[TriEmbed] wireless communications and battery life

Pete Soper pete at soper.us
Wed Jan 8 11:11:01 CST 2020

About a year ago I was forced to deal with a use case for a 900Mhz 
transceiver putting roughly 20mW that called for it to be inside an 
aluminum beer tap handle. It was astonishing how well it worked, with a 
range of a couple dozen feet. But it had a large hole in the end, and it 
was driving a full size dipole antenna, not the little chip antennas or 
zig/zag PCB quarter waves the folks on this list are likely to be 
using.  A closed metal mailbox would pretty much guarantee frustration.

-Pete AD4L

On 1/8/20 11:33 AM, Brian via TriEmbed wrote:
> On 1/7/20 10:43 PM, Glen Smith via TriEmbed wrote:
>> I'll add my welcome to Brian's, and add a +1 to most everything he said.
>> The only additional insight I hope to add would be that you may very 
>> well be able to add a small solar cell to the top of your mailbox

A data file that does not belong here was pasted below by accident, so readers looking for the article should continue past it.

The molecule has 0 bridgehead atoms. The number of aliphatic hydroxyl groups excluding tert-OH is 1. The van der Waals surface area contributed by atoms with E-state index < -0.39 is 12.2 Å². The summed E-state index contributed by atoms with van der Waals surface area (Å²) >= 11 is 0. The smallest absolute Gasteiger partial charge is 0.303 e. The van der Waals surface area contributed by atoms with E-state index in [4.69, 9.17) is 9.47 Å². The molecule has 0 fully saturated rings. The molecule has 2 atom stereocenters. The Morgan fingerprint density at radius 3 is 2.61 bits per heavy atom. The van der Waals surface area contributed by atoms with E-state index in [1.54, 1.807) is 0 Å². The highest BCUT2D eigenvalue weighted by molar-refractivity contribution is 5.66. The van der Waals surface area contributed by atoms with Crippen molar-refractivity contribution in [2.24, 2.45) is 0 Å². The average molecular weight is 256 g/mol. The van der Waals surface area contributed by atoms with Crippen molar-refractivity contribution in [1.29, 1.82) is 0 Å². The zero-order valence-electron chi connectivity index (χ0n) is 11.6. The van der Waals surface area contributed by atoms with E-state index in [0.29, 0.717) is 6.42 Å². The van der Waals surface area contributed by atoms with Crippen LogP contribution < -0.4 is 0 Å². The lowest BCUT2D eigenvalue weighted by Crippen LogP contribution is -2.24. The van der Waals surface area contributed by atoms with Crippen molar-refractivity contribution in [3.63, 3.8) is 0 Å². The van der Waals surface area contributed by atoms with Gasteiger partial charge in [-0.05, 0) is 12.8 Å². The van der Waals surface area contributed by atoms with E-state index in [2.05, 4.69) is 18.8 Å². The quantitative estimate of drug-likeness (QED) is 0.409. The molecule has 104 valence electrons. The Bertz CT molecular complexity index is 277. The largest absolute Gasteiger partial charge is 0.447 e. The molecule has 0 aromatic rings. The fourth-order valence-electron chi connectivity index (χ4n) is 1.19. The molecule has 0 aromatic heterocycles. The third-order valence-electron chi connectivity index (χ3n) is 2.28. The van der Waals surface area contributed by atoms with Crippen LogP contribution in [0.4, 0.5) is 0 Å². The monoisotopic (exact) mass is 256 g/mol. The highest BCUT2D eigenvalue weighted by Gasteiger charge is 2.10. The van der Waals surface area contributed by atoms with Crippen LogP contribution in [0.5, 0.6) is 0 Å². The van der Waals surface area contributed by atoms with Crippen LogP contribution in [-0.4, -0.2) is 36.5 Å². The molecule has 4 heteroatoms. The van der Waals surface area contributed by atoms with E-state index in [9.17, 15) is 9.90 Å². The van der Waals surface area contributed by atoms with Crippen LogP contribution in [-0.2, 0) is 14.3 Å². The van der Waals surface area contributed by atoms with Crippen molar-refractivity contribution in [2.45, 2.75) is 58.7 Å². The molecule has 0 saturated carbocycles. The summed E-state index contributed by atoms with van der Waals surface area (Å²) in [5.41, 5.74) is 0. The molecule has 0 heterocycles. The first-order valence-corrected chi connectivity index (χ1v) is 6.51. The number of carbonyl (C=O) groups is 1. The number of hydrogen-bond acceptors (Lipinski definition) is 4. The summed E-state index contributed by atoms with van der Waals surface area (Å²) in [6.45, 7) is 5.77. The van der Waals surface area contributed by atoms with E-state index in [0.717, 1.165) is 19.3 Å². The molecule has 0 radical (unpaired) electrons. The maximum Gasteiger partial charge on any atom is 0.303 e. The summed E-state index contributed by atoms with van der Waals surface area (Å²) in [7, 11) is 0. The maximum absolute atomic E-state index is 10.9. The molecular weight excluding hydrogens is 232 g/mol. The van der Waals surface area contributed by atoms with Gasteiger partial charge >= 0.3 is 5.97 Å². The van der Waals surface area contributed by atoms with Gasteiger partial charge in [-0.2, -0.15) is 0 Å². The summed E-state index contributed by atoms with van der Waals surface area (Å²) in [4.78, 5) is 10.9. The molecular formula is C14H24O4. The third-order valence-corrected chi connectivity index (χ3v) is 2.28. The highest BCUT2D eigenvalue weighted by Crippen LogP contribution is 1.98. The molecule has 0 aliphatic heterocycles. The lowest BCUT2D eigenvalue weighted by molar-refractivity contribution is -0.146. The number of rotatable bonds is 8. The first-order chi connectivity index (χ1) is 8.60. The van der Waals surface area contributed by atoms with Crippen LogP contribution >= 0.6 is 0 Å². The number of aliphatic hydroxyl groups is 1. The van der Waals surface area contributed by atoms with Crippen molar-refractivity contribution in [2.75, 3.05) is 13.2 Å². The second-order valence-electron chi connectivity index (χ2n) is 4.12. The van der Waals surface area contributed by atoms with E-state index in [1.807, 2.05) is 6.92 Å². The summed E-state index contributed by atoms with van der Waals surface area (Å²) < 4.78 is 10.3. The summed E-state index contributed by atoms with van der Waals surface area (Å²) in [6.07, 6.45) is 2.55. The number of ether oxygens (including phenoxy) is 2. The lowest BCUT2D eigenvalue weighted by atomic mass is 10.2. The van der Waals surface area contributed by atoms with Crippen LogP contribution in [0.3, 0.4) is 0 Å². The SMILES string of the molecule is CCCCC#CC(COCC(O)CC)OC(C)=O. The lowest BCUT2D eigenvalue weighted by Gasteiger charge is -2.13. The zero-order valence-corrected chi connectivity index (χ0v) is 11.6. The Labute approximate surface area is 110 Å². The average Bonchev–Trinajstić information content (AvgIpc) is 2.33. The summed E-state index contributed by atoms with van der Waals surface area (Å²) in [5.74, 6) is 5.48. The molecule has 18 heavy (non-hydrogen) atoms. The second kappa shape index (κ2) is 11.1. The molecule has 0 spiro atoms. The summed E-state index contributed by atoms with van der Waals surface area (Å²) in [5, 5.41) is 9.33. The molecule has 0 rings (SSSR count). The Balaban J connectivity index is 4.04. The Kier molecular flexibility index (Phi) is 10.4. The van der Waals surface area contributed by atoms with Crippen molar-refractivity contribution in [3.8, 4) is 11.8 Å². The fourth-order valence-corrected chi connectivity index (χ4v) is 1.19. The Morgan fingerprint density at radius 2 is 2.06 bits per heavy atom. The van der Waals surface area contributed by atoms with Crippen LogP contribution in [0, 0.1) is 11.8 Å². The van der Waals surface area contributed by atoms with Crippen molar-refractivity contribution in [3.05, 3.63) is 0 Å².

> Great idea!  And very likely the complete answer to the power 
> question, since the device will only be awake a tiny fraction of the 
> day, as you pointed out.
>> You biggest problem may be transmitting through the Faraday cage of 
>> the mailbox.
> Faraday cages aren't very effective when they aren't grounded.  If the 
> mailbox doesn't have continuity to Earth (on a dried-out wooden post, 
> maybe), it won't attenuate the signal as badly (RF power will still be 
> lost by induced eddy currents in the metal, but the metal won't be as 
> reflective as it would be if grounded).
> That said, all you really have to do is get the antenna outside the 
> box.  It shouldn't be too hard to find an Arduino-friendly RF module 
> with a connector (SMA or UFL) instead of an onboard antenna; then a 
> short cable and "rubber duck" antenna mounted outside the box is all 
> you need.
> -B

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